Neaux Reel Idea: Tomorrow Never Knows Review

There’s a meme going around this week, where users re-post and re-contextualize the “epic” sequence from the maligned 90s film Meet Joe Black, where Brad Pitt gets nailed by two cars within a second or two of each other, but not before staring at a woman from afar – over multiple times and multiple redos. It’s an insane scene to be sure, but somehow and for some reason I find myself thinking not just on its sudden popularity, but the intent behind making something so wild. Meet Joe Black involved the being known as Death (Brad Pitt) coming to Earth and discovering the sensations of love and life, or some such thing. Schmaltzy of course, but maybe profound in the premise. For us as humans to wrestle with such finality is one thing, but for the embodiment of the concept/reality itself to do so? It’s a bit comforting, actually.

I brought up the above as it kind of coincided with my viewing of Tomorrow Never Knows. Both films face down the inevitable end, but only one does so with sincerity and grace – I leave it you dear readers to determine which I mean – despite the almost insurmountable possibility of exploitation that is thankfully avoided. Everything about this documentation is mature, patient, respectful, and ever so moving. Director Adam Sekuler is named often by the participants but never seen, operating the camera with the eye of a loving observer but without the pretense or gimmick of being “invisible”. He’s there, he’s known, and he’s seeing everything. What he captures is stunning and revelatory in both composition and honesty. What he then chooses for us to see, in the non-linear fashion he constructs, moves along like immediate memories, one after another. It may be a quiet film, but the camera finds action in the tedium, in the waiting, in the anticipation.

Knows tells the end times for one Shar Jones who has been diagnosed with Alzheimer’s. Not wanting to go through the suffering of losing one’s memory and awareness (and wanting to spare his wife of going through it with him), Shar chooses to prepare and move on with a “conscious death” plan. He will deny himself water and food, choosing to lose his life voluntarily and as naturally as possible, while doing so as peacefully as one can. As his body essentially eats itself down to nothing, his partner Cynthia shows absolute support for his choice – even as she wishes none of it were happening. It’s an uncomfortable watch in these moments, where hindsight, regret, fond reminiscing, painful remembering, and becoming lost in the music of a silent minute come about to the couple. We watch their eyes make sense of it all, we hear their voices weaken on occasion, and we see their bodies under the weight and gravity of the looming void to come.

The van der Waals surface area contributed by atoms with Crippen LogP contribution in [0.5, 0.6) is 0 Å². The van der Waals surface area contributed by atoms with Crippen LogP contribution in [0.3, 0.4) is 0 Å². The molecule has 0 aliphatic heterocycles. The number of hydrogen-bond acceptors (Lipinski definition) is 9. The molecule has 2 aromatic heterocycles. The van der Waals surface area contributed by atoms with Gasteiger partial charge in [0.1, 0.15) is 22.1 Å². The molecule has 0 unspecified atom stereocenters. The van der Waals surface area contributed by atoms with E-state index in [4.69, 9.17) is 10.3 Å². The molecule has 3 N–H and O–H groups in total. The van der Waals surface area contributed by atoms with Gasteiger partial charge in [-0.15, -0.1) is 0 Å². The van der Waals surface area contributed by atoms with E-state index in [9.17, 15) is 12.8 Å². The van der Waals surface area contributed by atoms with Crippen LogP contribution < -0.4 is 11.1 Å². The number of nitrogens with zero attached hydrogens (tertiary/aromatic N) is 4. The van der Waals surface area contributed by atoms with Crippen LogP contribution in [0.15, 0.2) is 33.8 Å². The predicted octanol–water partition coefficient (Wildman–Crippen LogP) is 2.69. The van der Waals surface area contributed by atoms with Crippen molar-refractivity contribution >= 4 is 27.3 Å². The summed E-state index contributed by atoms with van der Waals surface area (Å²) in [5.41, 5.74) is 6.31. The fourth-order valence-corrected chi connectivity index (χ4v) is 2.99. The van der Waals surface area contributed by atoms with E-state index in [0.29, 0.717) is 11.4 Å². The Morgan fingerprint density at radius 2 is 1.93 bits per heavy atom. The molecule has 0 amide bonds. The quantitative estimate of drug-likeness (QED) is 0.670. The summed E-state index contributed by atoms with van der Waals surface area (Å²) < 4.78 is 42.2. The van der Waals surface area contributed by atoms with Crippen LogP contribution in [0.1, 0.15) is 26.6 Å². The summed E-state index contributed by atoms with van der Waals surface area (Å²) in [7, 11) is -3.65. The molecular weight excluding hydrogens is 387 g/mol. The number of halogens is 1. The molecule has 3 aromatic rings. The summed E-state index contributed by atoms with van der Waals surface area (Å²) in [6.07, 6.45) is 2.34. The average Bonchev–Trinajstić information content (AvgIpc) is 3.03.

Tomorrow Never Knows is at its finest in these scenes. When Shar gets a call from his brother-in-law, it’s heartbreaking to hear the tears on the other line that aren’t being shed but you know are being held back. When we see a closeup of Shar’s lips, barely singing along to a song as he sucks moisture from a napkin, fragility and even a bit of wonder come to mind. When Cynthia falls to the ground in a park, chuckling that it happened to her when she’s looking out for Shar, it’s tender and sweet. This is a movie about the living and for the living.

The way Sekuler observes and lays out this couple’s story is certainly done with care, but perhaps too much flare for something so sensitive. Perhaps too much daring. Not exploitative, but maybe overly cinematic? At Shar’s moment of last breath and death, we’re there. It’s important to see and feel such a thing, but it’s timed almost like filmmaking clockwork, edited so precisely that it comes off as more surgical than soulful. Still, it needed to be recorded. It needed to be seen. How else do we expect our demise if not in cinematic terms? It’s a confounding idea, one that I suspect I’ll be arguing with myself for some time.

And as of this writing, the Meet Joe Black meme continues. It kind of came out of nowhere, probably culled from a goofy person’s memory and uploaded for all to see through his or her mind. That’s Tomorrow Never Knows too, only it’s second-hand speculative memory. Without memory and consciousness, there’s just breathing. The deep breathing on the soundtrack will haunt and heal me for years, as I see friends and family slip from this coil to the next.

RATING: 4 / 5

Tomorrow Never Knows screens at Zeitgeist starting this weekend (April 12th)

Bill Arceneaux has been an independent writer and film critic in the New Orleans area since 2011, working with outlets like Film Threat, DIG Baton Rouge, Crosstown Conversations, and Occupy. He is a member of the Southeastern Film Critics Association and is Rotten Tomatoes approved.

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